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The slow rollout of Ohio's medical marijuana program may be delayed even further, now that officials have discovered flaws in the state's licensing system. Last week, Auditor Dave Yost warned the Ohio Department of Commerce that he had discovered a “critical flaw” in the  Medical Marijuana Control Program (MMCP)'s license application review system. This error allegedly left the system vulnerable to hackers, who could have infiltrated the system and manipulated the applicants' scores, allowing a lower-scoring business to cheat their way into the lucrative MMJ market.

Commerce Department director Jacqueline Williams sent a letter to Yost acknowledging the problem and offering to “pause any porting of the MMCP’s process that you deem necessary,” the Cincinnati Enquirer reports. Williams wrote that the department had also identified “inadvertent data input errors” in the application scoring process, which affected ten of the largest cultivators’ applications. To correct this error, the commerce department is working to award an additional license to PharmaCann Ohio, which would have been the eighth-highest scorer if the scores had been calculated correctly.

This is not the first time that Ohio's medical marijuana licensing system has run into snags. Last year, the MMCP came under fire for allowing a contractor with a former cannabis conviction to help grade license applications. Several canna-businesses who had been denied licenses joined Lieutenant Governor Mary Taylor in a call to review the application grading process, but regulators refused to budge, and all 24 licenses that were awarded last year were allowed to stand.

Ohio Gov. John Kasich signed the state's medical cannabis bill into law back in 2016, but regulators did not expect that medicine would become available until later this year. If Yost agrees to pause the review process in order to sort out said errors, the availability of cannabis medicine could be pushed back even further. The MMCP is required by law to be fully operational by September 8th, however, so regulators are under pressure to get the process underway regardless of flaws in the licensing process.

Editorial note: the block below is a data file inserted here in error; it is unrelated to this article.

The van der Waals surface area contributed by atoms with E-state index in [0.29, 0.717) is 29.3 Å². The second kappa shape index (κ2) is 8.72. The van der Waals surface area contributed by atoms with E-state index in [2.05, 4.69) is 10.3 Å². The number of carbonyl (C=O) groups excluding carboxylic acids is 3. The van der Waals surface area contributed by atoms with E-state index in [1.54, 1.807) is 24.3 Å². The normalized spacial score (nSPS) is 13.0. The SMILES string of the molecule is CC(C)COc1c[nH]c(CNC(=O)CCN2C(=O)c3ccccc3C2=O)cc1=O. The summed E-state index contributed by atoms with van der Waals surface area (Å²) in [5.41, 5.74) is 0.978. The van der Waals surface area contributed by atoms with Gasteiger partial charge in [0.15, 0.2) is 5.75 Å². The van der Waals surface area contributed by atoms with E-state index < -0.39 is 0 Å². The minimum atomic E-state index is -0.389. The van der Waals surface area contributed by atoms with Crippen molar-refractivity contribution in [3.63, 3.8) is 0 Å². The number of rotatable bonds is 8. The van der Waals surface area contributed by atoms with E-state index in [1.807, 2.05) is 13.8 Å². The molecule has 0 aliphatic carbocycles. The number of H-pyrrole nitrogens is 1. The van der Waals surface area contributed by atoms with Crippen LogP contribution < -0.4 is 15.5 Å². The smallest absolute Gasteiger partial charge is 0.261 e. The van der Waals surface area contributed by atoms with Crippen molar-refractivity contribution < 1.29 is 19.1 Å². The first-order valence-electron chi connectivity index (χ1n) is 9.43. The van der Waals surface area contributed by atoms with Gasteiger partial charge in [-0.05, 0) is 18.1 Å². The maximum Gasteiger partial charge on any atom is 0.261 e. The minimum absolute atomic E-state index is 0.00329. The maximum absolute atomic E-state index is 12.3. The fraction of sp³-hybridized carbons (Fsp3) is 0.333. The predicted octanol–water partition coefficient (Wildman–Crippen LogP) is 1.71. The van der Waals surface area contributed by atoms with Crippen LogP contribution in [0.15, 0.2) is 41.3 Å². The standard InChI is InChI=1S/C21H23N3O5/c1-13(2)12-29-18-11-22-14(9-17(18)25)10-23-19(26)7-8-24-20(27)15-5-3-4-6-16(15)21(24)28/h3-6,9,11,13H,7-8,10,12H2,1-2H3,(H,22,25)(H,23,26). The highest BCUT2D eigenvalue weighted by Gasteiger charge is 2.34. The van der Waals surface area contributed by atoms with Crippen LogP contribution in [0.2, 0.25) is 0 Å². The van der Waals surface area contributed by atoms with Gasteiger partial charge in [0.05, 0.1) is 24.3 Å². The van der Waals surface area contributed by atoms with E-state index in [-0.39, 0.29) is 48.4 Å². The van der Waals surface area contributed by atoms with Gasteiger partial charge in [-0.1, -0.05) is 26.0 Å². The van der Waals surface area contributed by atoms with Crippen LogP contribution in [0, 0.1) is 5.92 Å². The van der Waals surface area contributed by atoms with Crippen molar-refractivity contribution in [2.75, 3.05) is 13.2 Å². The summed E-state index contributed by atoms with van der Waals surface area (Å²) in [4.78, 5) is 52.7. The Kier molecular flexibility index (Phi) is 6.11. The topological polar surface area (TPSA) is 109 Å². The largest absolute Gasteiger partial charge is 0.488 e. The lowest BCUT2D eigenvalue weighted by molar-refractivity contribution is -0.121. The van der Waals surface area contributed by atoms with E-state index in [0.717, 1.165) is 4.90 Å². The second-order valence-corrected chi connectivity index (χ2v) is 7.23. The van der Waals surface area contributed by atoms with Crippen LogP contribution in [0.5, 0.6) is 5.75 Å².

“Talk of further delays in the implementation of Ohio's Medical Marijuana Control Program will only prolong patient suffering,” Thomas Rosenberger, executive director of the National Cannabis Industry Association of Ohio, said in a statement reported by the Cincinnati Enquirer. In the meantime, medical cannabis patients across the Buckeye State have been taking their doctors' recommendations across state lines to Michigan to get their marijuana medicine.

Access to cannabis may get even easier for Ohioans in the near future, thanks to a new ballot measure that would legalize recreational use of the drug across the state. The proposed “Regulate Marijuana Like Alcohol” amendment would allow licensed retail cannabis shops and limited home grows, but organizers will need to collect over 300,000 signatures in order to successfully petition the state to allow this measure onto the 2018 ballot.